- Both AMD stock and Nvidia stock have enjoyed a great year in 2016.
- In the past, Nvidia stock would rally at the expense of AMD stock.
- So what has changed now?
Leading GPU chip manufacturers AMD (NASDAQ:AMD) and NVIDIA (NASDAQ:NVDA) have enjoyed a stellar year, with AMD stock clocking an year-to-date gain of ~210% vs. ~180% for NVDA stock, some of the best gains in the tech sector. A good chunk of those gains have come over the past few weeks with AMD stock surging 23% over the last one month, after the company inked a pivotal deal with Google that will see its GPUs go into the latter's cloud servers. Meanwhile, NVDA stock has tucked on gains of more than 30% after the company reported impressive Q3 earnings two weeks ago. Is Nvidia's success not hurting AMD?
The Changing Competitive Landscape
This year has been an exception since it's quite rare for stocks of the two GPU rivals to rally simultaneously. Prior to the current rally, AMD stock had been badly hammered after the company continuously lost GPU market share to Nvidia. Five years ago, the two companies held GPU market shares in a 60/40 ratio in favor of Nvidia, which gained more ground, taking that ratio to 80/20. But how did AMD get here?
Also Read: AMD Looks Set For An Even Better 2017
A host of issues brought AMD down. One of these was AMD's famous battle with chip giant Intel (NASDAQ:INTC) in the 64-bit CPU market. For a brief moment in history, AMD managed to outgun Intel in 64-bit CPUs, which gradually replaced 32-bit CPUs. AMD managed to grab 25% of the x86 server market by 2006 before Intel responded with a series of devastating attacks that helped it claw back nearly everything it had lost. AMD now commands less than 1% of the server chip market.
AMD's losing battles with Intel in the CPU market greatly weakened it, leaving it with little cash to invest in the rapidly-growing GPU market. AMD was unable to keep up with Nvidia in process nodes, forcing the company to only compete in certain markets rather than delivering across the board advancements. AMD has mainly been focusing on the low and mid-tier GPU markets where it has been trying to steal market share from Nvidia by delivering superior performance per dollar.
Luckily for AMD, the strategy seems to have worked, and AMD's GPU market share has been steadily increasing over the past four quarters. AMD gained 12% market share in Q2 2016 compared to Q2 2015, a remarkable achievement considering the company's Polaris cards had just been released and their effect had therefore not been fully felt.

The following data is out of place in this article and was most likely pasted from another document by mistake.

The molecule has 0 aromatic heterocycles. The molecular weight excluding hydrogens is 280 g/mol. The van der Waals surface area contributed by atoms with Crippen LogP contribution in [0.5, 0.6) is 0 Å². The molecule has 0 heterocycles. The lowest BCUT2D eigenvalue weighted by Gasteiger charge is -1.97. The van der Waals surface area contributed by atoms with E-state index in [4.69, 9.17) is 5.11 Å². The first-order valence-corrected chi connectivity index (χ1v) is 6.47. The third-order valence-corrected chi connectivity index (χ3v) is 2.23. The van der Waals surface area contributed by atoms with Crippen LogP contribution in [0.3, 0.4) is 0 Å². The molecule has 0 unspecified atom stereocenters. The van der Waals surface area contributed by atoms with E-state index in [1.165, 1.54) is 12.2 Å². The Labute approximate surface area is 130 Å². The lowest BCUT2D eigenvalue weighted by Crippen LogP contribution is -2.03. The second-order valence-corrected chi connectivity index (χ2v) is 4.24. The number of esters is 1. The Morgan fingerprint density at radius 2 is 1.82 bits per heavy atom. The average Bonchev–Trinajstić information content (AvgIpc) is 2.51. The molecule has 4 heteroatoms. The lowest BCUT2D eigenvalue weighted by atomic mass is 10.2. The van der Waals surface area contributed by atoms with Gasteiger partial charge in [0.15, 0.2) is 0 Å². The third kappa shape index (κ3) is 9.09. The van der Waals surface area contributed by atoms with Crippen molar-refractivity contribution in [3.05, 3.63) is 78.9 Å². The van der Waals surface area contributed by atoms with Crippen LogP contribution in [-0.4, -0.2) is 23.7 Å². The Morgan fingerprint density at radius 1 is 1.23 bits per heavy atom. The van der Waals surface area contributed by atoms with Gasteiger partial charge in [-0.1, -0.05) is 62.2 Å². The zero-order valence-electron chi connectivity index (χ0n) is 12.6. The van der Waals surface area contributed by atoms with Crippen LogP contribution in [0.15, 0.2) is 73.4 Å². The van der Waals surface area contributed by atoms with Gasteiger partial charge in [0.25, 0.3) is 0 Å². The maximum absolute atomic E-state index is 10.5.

Source: Jon Peddie Research
AMD is winning in the console market
While those kinds of wins are enough reason to feel bullish about AMD stock, there's an even better reason: AMD is winning big time in the Embedded and Semi-Custom segment, a market where Nvidia is almost non-existent. This segment is now bigger than the GPU/CPU segment for AMD and brought in 60% of its revenue during the last quarter.
AMD supplies APUs (integrated CPU/GPUs) to Sony Corp (NYSE:SNE) and Microsoft (NASDAQ:MSFT) for their respective gaming consoles. Both companies have released significant console upgrades in the current year, which is strongly bullish for AMD because console sales are typically strongest during the first few years of an upgrade cycle. Even better is the fact that both Microsoft and Sony are planning to shift to smaller but more frequent console upgrades instead of the usual seven-year cycle. This offers some measure of protection for AMD's console chip business which might not see a severe downturn in the coming years.
Also Read: Better Buy: Nvidia Stock Or AMD Stock?
Nvidia could, however, be planning to make a comeback in the console market. Nintendo recently revealed Switch, a hybrid gaming console which is powered by Nvidia's Tegra CPUs instead of AMD's traditional APUs. Although Nintendo is considered the underdog in the console world compared to Microsoft and Sony, the main threat to AMD would be if Microsoft and Sony considered launching their own hybrid gaming devices.
Nvidia is winning too...but not at AMD's expense
Nvidia posted revenue of $2B during the third quarter, good for 53% Y/Y growth and a big improvement compared to a year ago when the company was growing in the high single-digits.
According to CEO Jen-Hsun Huang:
"We had a breakout quarter - record revenue, record margins and record earnings were driven by strength across all product lines. Our new Pascal GPUs are fully ramped and enjoying great success in gaming, VR, self-driving cars and datacenter AI computing. We have invested years of work and billions of dollars to advance deep learning. Our GPU deep learning platform runs every AI framework, and is available in cloud services from Amazon, IBM, Microsoft and Alibaba, and in servers from every OEM. GPU deep learning has sparked a wave of innovations that will usher in the next era of computing."
Nvidia's current success, therefore, seems to hinge strongly on the emerging artificial intelligence industry, a field where AMD is only getting started, rather than strictly on GPUs. Nvidia has quickly become the leader of the artificial intelligence and deep learning market and has built the giant cuDNN deep-learning library. Mizuho analysts say that only 0.1% of servers have been deployed in deep learning purposes, so there's plenty of room for the market to run.
But the fact that Google Cloud has tapped AMD GPUs to accelerate machine learning in the cloud is a clear validation of AMD's GPU computing and growing AI capabilities. Nvidia might have established itself as the early leader, but AMD probably won't be far behind 2-3 years down the road. Nvidia stock has been winning due to AI while AMD stock has been winning due to a resurgence in the console gaming market. These are two disconnected markets and therefore Nvidia is not winning at AMD's expense.
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